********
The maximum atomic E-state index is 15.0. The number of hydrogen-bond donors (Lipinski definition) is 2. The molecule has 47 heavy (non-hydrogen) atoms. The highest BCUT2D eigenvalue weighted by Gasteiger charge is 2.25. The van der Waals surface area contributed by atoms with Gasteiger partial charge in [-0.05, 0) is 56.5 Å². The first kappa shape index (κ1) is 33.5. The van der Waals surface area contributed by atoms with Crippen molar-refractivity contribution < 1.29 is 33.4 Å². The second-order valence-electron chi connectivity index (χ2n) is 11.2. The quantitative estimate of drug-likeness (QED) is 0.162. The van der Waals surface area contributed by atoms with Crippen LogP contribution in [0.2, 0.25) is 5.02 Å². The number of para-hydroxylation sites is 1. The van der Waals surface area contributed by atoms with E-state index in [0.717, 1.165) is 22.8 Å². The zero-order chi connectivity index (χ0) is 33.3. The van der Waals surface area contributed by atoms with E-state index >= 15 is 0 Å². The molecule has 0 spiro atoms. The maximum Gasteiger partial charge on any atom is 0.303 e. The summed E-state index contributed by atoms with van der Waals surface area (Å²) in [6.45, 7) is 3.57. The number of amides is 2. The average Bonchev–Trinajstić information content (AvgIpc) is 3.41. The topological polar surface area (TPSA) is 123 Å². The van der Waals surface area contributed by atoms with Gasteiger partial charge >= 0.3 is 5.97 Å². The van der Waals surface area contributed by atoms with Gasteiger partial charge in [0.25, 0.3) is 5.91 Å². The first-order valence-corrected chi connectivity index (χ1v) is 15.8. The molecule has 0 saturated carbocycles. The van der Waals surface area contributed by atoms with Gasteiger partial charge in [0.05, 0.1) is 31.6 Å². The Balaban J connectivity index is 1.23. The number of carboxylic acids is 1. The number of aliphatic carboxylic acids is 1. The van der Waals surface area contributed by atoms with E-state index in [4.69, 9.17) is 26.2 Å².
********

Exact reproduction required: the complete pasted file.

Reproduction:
The maximum atomic E-state index is 15.0. The number of hydrogen-bond donors (Lipinski definition) is 2. The molecule has 47 heavy (non-hydrogen) atoms. The highest BCUT2D eigenvalue weighted by Gasteiger charge is 2.25. The van der Waals surface area contributed by atoms with Gasteiger partial charge in [-0.05, 0) is 56.5 Å². The first kappa shape index (κ1) is 33.5. The van der Waals surface area contributed by atoms with Crippen molar-refractivity contribution < 1.29 is 33.4 Å². The second-order valence-electron chi connectivity index (χ2n) is 11.2. The quantitative estimate of drug-likeness (QED) is 0.162. The van der Waals surface area contributed by atoms with Crippen LogP contribution in [0.2, 0.25) is 5.02 Å². The number of para-hydroxylation sites is 1. The van der Waals surface area contributed by atoms with E-state index in [0.717, 1.165) is 22.8 Å². The zero-order chi connectivity index (χ0) is 33.3. The van der Waals surface area contributed by atoms with E-state index >= 15 is 0 Å². The molecule has 0 spiro atoms. The maximum Gasteiger partial charge on any atom is 0.303 e. The summed E-state index contributed by atoms with van der Waals surface area (Å²) in [6.45, 7) is 3.57. The number of amides is 2. The average Bonchev–Trinajstić information content (AvgIpc) is 3.41. The topological polar surface area (TPSA) is 123 Å². The van der Waals surface area contributed by atoms with Gasteiger partial charge >= 0.3 is 5.97 Å². The van der Waals surface area contributed by atoms with Gasteiger partial charge in [0.25, 0.3) is 5.91 Å². The first-order valence-corrected chi connectivity index (χ1v) is 15.8. The molecule has 0 saturated carbocycles. The van der Waals surface area contributed by atoms with Gasteiger partial charge in [0.05, 0.1) is 31.6 Å². The Balaban J connectivity index is 1.23. The number of carboxylic acids is 1. The number of aliphatic carboxylic acids is 1. The van der Waals surface area contributed by atoms with E-state index in [4.69, 9.17) is 26.2 Å².